Mitchel v. Reynolds is a landmark decision in the history of the law of restraint of trade. It is generally cited for establishing the principle that reasonable restraints of trade, unlike unreasonable restraints of trade, are permissible and therefore enforceable and not a basis for civil or criminal liability. It is largely the basis in US antitrust law for the "rule of reason." William Howard Taft, then Chief Judge of the Sixth Circuit Court of Appeals, later US President and then Chief Justice of the Supreme Court, quoted Mitchel extensively when he first developed the antitrust rule-of-reason doctrine in United States v. Addyston Pipe & Steel Co., which was affirmed in 1899 by the Supreme Court. The doctrine also played a major role in the 1911 Supreme Court case Standard Oil Company of New Jersey v. United States 221 U.S. 1 (1911).
Mitchel is also cited for the proposition that usually harmful practices may be rebuttably presumed unlawful, so that the burden of showing legitimacy is placed on the proponent of the practice.
Reynolds was a baker at St Andrew Holborn (parish), which included both Lincoln's Inn and Gray's Inn, and therefore a considerable number of lawyers. In this litigation-prone environment, Reynolds chose to rent his bakeshop business to Mitchel for five years and gave Mitchel a bond for 50 pounds with the condition that the bond would be void if Reynolds refrained from acting as a baker in the parish for the next five years. Reynolds resumed his trade as a baker at another location in the parish within the five years, and Mitchel sued on the bond.
Reynolds defended by demurrer, contending that the bond was void because it was on a restraint of trade. His position was that any such restraint of trade was illegal per se, since it prevented him from exercising his trade as a baker.
Although general restraints of trade are unlawful, the court of the Queen's Bench, per Chief Justice Parker (Lord Macclesfield), held this restraint of trade reasonable and therefore lawful. It was ancillary to a legitimate transaction (the rental or sale of the bakeshop business) and it was reasonably necessary to effectuate the main purpose. Its extent was limited to what was necessary to accomplish the main purpose of the transaction. If Reynolds reopened his bakery business, he would attract his old customers and deprive Mitchel of the benefit of his bargain with Reynolds, which included the goodwill of the business (i.e., the habit of the customers to continue to buy baked goods at the same location). Although a restraint of trade without a good reason to support it is presumed unlawful, the court ruled, the presumption can be rebutted and overcome by facts such as those present here: the restraint of trade was necessary and ancillary to a lawful transaction.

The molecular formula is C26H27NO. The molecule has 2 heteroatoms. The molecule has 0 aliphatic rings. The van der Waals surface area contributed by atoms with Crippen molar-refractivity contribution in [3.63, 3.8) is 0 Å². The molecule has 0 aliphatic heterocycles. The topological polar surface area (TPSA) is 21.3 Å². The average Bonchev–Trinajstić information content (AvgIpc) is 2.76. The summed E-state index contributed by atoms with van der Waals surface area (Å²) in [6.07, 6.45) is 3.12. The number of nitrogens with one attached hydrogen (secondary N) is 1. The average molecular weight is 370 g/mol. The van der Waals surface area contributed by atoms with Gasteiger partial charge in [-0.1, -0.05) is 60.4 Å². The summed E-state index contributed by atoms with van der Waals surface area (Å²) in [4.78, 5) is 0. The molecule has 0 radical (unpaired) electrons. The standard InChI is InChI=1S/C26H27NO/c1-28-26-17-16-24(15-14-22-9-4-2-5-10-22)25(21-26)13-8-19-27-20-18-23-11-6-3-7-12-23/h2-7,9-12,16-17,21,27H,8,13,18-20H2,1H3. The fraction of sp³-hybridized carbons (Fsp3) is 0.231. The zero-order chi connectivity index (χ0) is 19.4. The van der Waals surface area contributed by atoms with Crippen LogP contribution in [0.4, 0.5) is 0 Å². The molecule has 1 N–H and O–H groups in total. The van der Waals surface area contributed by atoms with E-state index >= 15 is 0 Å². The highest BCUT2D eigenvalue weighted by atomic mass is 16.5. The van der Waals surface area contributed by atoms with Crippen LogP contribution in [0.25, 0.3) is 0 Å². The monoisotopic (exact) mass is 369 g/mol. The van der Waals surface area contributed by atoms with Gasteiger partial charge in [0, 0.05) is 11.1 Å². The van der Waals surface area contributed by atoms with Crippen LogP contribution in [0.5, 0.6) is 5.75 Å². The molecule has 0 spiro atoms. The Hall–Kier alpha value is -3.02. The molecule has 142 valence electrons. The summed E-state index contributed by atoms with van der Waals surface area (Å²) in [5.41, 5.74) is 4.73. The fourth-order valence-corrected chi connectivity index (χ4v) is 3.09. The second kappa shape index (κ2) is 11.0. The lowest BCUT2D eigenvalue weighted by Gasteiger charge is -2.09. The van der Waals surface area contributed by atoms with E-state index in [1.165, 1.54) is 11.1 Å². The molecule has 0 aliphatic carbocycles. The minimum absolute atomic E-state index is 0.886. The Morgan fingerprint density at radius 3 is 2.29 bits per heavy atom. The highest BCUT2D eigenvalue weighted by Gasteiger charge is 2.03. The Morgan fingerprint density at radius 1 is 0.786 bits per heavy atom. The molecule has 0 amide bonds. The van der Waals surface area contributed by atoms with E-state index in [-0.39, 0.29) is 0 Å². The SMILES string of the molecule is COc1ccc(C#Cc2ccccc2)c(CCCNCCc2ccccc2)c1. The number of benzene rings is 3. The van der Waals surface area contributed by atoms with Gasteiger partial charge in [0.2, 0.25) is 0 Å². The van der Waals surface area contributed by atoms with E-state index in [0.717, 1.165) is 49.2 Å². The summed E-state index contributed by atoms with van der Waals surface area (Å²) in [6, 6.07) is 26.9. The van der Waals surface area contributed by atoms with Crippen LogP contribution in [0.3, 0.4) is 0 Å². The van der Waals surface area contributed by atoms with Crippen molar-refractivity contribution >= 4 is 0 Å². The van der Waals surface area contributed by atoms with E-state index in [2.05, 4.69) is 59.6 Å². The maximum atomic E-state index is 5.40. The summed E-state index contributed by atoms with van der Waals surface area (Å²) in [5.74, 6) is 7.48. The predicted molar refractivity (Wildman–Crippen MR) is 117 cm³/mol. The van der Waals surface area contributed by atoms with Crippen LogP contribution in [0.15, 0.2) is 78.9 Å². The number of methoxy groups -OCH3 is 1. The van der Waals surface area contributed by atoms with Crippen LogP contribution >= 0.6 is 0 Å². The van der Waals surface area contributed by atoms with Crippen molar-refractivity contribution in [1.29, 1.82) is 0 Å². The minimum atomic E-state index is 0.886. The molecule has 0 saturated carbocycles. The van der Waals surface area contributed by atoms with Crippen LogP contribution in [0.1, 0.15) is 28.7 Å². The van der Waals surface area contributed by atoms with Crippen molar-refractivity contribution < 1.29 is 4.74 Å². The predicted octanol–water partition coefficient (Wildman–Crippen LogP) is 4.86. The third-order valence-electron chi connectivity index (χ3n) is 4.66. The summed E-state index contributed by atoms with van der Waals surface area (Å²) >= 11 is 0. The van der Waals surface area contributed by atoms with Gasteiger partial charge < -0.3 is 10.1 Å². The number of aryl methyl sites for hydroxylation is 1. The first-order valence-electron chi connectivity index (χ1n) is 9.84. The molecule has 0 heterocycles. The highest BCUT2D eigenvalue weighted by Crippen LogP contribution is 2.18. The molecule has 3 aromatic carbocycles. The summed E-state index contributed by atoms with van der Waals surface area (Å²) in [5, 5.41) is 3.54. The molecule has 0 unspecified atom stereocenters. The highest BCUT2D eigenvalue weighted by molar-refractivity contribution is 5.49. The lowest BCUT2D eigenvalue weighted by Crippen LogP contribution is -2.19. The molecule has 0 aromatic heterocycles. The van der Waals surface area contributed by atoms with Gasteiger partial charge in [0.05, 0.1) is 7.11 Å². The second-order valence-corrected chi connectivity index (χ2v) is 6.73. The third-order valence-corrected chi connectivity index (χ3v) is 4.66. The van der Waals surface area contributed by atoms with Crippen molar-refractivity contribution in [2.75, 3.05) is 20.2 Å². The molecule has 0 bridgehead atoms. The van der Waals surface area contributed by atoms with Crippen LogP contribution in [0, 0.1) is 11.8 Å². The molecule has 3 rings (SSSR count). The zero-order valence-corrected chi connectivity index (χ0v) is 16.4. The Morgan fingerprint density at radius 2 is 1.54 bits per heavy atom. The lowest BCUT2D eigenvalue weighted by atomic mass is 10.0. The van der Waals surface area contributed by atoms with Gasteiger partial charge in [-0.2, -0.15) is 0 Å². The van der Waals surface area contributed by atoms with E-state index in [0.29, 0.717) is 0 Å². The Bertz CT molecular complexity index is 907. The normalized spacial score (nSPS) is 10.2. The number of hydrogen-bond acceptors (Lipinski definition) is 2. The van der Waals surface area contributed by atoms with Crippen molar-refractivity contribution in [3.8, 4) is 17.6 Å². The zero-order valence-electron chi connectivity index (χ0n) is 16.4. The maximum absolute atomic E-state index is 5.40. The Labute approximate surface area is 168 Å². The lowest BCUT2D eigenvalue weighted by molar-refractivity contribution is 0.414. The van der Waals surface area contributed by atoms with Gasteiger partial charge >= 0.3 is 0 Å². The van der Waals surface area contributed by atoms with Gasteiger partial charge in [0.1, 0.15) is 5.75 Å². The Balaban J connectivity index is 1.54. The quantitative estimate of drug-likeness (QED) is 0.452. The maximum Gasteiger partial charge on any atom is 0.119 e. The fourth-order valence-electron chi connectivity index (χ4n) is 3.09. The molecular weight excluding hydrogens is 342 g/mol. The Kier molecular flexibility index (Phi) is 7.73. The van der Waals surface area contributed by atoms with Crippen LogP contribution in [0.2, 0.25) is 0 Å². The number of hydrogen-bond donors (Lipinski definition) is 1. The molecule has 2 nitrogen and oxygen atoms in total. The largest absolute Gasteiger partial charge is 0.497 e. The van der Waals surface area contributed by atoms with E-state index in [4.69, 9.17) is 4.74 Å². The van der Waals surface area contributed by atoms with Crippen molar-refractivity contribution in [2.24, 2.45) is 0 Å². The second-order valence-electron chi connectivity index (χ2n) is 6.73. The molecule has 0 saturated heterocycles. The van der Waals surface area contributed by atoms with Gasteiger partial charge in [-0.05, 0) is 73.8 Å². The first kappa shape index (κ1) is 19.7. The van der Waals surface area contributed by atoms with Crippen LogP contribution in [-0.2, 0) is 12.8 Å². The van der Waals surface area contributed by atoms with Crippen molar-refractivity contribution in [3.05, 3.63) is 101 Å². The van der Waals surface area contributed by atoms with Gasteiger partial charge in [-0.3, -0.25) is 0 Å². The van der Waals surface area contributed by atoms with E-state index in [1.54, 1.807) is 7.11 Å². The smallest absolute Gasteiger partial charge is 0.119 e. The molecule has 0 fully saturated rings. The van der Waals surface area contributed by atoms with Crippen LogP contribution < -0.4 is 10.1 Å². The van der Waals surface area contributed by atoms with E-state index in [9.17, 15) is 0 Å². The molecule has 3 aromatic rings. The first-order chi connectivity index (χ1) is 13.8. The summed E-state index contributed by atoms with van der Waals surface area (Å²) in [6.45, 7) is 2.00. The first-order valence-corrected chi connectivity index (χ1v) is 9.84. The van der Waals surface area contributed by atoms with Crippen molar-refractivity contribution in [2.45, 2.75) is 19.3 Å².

Even if a restraint is necessary and ancillary, within the meaning of the Mitchel and Addyston Pipe cases, it may still be an unreasonable restraint of trade if its anticompetive effects, and consequent harm to the public interest, outweigh its benefits. As Judge Ginsburg opined in the Polygram case:
If the only way a new product can be profitably introduced is to restrain the legitimate competition of older products, then one must seriously wonder whether consumers are genuinely benefited by the new product.
In the same vein, the U.S. Department of Justice and the Federal Trade Commission stated a similar approach in the 1995 Antitrust Guidelines for the Licensing of Intellectual Property:
If the Agencies conclude that the restraint has, or is likely to have, an anticompetitive effect, they will consider whether it is reasonably necessary to achieve procompetitive efficiencies. If the restraint is reasonably necessary, the Agencies will balance the procompetitive efficiencies and the anticompetitive effects to determine the probable net effect on competition in each relevant market.
Questions have been raised as to how necessary a restraint must be to the accomplishment of the main purpose to which it is claimed to be ancillary. For example, must it be indispensable? Is it sufficient if it is of some aid? The FTC-DOJ 2000 Guidelines for Collaborations among Competitors say that, in determining whether a restraint is "reasonably necessary," the issue is "whether practical, significantly less restrictive means were reasonably available when the agreement was entered into."
A related issue is "necessary to what?" In one recent case, a court rejected a credit card issuer's attempted justification of a restriction against competitive dealings said to be reasonably necessary to promote "loyalty" and "cohesion." How necessary and necessary to what thus remain controverted issues under the doctrine of Mitchel v. Reynolds.